A colony of beech blight aphids

A colony of beech blight aphids

It is this honeydew that the sooty mold feeds on. Spores that manage to land on the accumulation of aphid poop begin to grow fungal hyphae. At first, the fungus takes on a beige coloration. Gradually it forms a tangled mass of fungal tissues. It is important to note that it is not a parasite on the beech tree whatsoever.  S. spongiosa simply feeds on the sugary beech blight aphid poop. The reason S. spongiosa can grow into such a large formation has to do with the colonial nature of the beech blight aphid. The more aphid poop that accumulates, the lager S. spongiosa will grow.

By mid summer, some S. spongiosa resemble large sponges on the branches and trunks of beech trees. At this point they are producing asexual spores. Later in the year, the fungus switches over to producing sexual spores. This shift also causes the fungal mass to produce more melanin, which gives it its black coloration. It also becomes much more durable, meaning there is a good chance of finding this fungus outside of the growing season.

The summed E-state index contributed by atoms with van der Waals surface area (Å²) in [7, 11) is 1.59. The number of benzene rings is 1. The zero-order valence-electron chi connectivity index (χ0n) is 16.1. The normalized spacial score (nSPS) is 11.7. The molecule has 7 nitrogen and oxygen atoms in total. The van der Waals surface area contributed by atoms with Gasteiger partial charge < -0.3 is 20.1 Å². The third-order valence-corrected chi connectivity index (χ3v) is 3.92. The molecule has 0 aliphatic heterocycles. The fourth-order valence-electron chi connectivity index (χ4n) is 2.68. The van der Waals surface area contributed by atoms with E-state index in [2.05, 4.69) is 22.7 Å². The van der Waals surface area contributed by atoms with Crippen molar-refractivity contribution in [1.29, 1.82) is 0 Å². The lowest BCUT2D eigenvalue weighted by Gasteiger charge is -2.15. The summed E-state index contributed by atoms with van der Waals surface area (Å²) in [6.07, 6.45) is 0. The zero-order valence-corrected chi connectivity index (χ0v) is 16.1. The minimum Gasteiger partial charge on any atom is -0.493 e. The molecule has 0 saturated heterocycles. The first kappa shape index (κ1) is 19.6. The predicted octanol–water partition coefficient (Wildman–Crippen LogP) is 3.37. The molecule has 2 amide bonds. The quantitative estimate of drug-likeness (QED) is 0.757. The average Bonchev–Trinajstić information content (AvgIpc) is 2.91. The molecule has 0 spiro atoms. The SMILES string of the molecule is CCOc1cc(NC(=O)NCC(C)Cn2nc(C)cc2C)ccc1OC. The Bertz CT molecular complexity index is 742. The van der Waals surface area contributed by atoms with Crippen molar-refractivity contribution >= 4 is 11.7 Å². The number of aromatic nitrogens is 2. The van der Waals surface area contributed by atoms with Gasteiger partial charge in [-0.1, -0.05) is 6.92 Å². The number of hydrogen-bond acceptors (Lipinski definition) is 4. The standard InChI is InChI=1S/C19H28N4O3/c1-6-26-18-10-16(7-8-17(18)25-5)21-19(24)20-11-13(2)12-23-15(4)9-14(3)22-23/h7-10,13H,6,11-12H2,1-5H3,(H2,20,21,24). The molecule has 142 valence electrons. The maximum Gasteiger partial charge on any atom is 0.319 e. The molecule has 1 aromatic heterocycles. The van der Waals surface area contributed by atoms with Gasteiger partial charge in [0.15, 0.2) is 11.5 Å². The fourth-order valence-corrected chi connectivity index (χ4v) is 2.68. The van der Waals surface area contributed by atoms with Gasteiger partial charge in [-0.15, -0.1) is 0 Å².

Patches of  Scorias spongiosa  covering the bark of a beech tree

Patches of Scorias spongiosa covering the bark of a beech tree

What amazes me the most is that this fungus will only ever be found on American beech trees. The reason for this is because it feeds only on the poop of the beech blight aphid, which, as its common name suggests, feeds only on beech trees. This is but one example of the myriad ecological interactions that makeup life on this planet. It is also a reminder that single species conservation efforts forget most of what makes a species special.